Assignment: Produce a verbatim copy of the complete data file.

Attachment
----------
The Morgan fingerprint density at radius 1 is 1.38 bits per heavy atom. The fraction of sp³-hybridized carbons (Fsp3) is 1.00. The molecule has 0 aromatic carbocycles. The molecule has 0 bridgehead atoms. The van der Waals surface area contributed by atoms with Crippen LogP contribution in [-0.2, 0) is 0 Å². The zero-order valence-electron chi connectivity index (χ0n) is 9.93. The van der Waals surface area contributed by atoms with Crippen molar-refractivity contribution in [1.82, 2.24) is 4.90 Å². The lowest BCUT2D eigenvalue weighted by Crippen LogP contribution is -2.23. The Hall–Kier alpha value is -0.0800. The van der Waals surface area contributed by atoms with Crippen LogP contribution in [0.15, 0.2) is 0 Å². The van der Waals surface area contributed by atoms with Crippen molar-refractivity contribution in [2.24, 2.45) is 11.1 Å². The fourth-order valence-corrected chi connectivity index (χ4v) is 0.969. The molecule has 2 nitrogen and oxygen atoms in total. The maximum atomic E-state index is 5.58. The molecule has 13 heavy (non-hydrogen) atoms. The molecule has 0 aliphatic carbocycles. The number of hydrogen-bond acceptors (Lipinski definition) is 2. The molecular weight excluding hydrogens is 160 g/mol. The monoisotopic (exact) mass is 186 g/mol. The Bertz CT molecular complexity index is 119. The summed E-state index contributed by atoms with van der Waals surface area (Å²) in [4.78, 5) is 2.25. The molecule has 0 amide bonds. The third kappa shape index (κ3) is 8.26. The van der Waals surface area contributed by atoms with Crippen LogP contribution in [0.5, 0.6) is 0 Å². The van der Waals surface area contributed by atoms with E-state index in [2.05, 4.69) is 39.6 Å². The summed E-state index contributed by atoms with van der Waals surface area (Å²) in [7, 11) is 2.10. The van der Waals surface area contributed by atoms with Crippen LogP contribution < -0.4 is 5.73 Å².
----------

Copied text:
The Morgan fingerprint density at radius 1 is 1.38 bits per heavy atom. The fraction of sp³-hybridized carbons (Fsp3) is 1.00. The molecule has 0 aromatic carbocycles. The molecule has 0 bridgehead atoms. The van der Waals surface area contributed by atoms with Crippen LogP contribution in [-0.2, 0) is 0 Å². The zero-order valence-electron chi connectivity index (χ0n) is 9.93. The van der Waals surface area contributed by atoms with Crippen molar-refractivity contribution in [1.82, 2.24) is 4.90 Å². The lowest BCUT2D eigenvalue weighted by Crippen LogP contribution is -2.23. The Hall–Kier alpha value is -0.0800. The van der Waals surface area contributed by atoms with Crippen LogP contribution in [0.15, 0.2) is 0 Å². The van der Waals surface area contributed by atoms with Crippen molar-refractivity contribution in [2.24, 2.45) is 11.1 Å². The fourth-order valence-corrected chi connectivity index (χ4v) is 0.969. The molecule has 2 nitrogen and oxygen atoms in total. The maximum atomic E-state index is 5.58. The molecule has 13 heavy (non-hydrogen) atoms. The molecule has 0 aliphatic carbocycles. The number of hydrogen-bond acceptors (Lipinski definition) is 2. The molecular weight excluding hydrogens is 160 g/mol. The monoisotopic (exact) mass is 186 g/mol. The Bertz CT molecular complexity index is 119. The summed E-state index contributed by atoms with van der Waals surface area (Å²) in [4.78, 5) is 2.25. The molecule has 0 amide bonds. The third kappa shape index (κ3) is 8.26. The van der Waals surface area contributed by atoms with Crippen LogP contribution in [0.5, 0.6) is 0 Å². The van der Waals surface area contributed by atoms with E-state index in [2.05, 4.69) is 39.6 Å². The summed E-state index contributed by atoms with van der Waals surface area (Å²) in [7, 11) is 2.10. The van der Waals surface area contributed by atoms with Crippen LogP contribution < -0.4 is 5.73 Å².